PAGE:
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So obviously I am doing something wrong, but I just cannot seem to get the HierarchicalDataTemplate (or even just DataTemplate) to work when using the DataType property. I have created the shortest possible WPF application to demonstrate the problem.


<Window x:Class="WpfApplication1.Window1"
    Title="Window1" Height="300" Width="300" Loaded="Window_Loaded">
        <HierarchicalDataTemplate DataType="x:Type local:Foo">
            <TextBlock Text="I am a Foo" />
        <HierarchicalDataTemplate DataType="x:Type System:String">
            <TextBlock Text="I am a String" />
        <TreeView Name="treeView1" ItemsSource="{Binding}" />


namespace WpfApplication1
    public class Foo
        public string Name { get; set; }

    public partial class Window1 : Window
        public Window1()

        private void Window_Loaded(object sender, RoutedEventArgs e)
            var list = new List<object> { "a", 1, "b", 2, new Foo() { Name="Brian"}};
            treeView1.DataContext = list;

Obviously I am expecting it display the following in the treeview.

I am a string
I am a string
I am a foo

But my application actually displays the following.


The strange thing is that almost every example I see on the web does this very thing (with slight variations) and no one else seems to be having a problem with it. Yet I have tried countless different ways of rearranging the XAML and nothing seems to help. I am hoping another pair eyes can help.

share|improve this question
up vote 24 down vote accepted

Your code is fine, but your DataType attribute values need to be wrapped in curly braces:

<HierarchicalDataTemplate DataType="{x:Type local:Foo}">
    <TextBlock Text="I am a Foo" />
<HierarchicalDataTemplate DataType="{x:Type System:String}">
    <TextBlock Text="I am a String" />
share|improve this answer
Haha...that is so embarrassing. There is 100% no way I am telling any of you how long I spent working on this :) – Brian Gideon Sep 15 '09 at 1:04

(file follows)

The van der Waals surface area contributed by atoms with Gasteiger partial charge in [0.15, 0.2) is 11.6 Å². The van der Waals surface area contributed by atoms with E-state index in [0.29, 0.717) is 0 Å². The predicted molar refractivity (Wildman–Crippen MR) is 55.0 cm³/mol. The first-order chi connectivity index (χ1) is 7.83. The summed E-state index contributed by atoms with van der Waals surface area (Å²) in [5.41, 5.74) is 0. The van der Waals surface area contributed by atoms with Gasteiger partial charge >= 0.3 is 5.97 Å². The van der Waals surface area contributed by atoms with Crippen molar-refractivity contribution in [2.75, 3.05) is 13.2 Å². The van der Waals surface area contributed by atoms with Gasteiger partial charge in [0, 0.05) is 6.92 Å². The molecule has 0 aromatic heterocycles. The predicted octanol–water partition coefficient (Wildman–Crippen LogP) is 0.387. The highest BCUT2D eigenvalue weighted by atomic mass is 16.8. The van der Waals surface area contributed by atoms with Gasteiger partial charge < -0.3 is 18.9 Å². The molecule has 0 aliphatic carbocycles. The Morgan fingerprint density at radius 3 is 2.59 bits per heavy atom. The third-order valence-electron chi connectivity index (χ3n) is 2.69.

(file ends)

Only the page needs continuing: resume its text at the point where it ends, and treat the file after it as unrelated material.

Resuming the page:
I think you can also get away with DataType="local:Foo" (without the x:Type or the curly braces), so don't be embarrassed. It's an easy mistake to make! – Matt Hamilton Sep 15 '09 at 1:26
@Brian, welcome to the WPF learning curve. You will come across MANY of these, don't let them get you down. – user7116 Sep 15 '09 at 2:19
Thanks for the encouragement both of you. WPF is so much different than WinForms...but very cool. I really like what I have seen so far. – Brian Gideon Sep 15 '09 at 2:25
@MattHamilton: "I think you can also get away with DataType="local:Foo" (without the x:Type or the curly braces)" -- FYI, I tried it that way and it didn't work. – Peter Duniho Dec 6 '14 at 23:36

Also if you aren't using the ItemsSource of the HierarchicalDataTemplate you may as well use a DataTemplate instead.

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Yeah, actually I am using ItemsSource in my real application, but good point nevertheless. – Brian Gideon Sep 15 '09 at 2:29

You haven't specified the ItemTemplate property of the TreeView. This property tells the TreeView which DataTemplate to use, in your case you want to specify the one defined in your resources:

<TreeView Name="treeView1"
          ItemTemplate="{StaticResource MyResourceItemTemplate}" />

But in your case you may actually want to use a DataTemplateSelector implementation applied to the TreeView.ItemTemplateSelector property for choosing a different template based on the type to be displayed...

share|improve this answer
I am a WPF newbie, but I believe ItemTemplate is not required when using data type matches as opposed x:Key matches. Actually, Matt's solution works so that must be the case. And yes, DataTemplateSelector is my next task. Though, I think I will have better luck this time. Thanks for your time. – Brian Gideon Sep 15 '09 at 1:07
DataTemplate for a data type can be automatically applied to the date type, if set properly. – LoveRight Jan 6 '13 at 7:53

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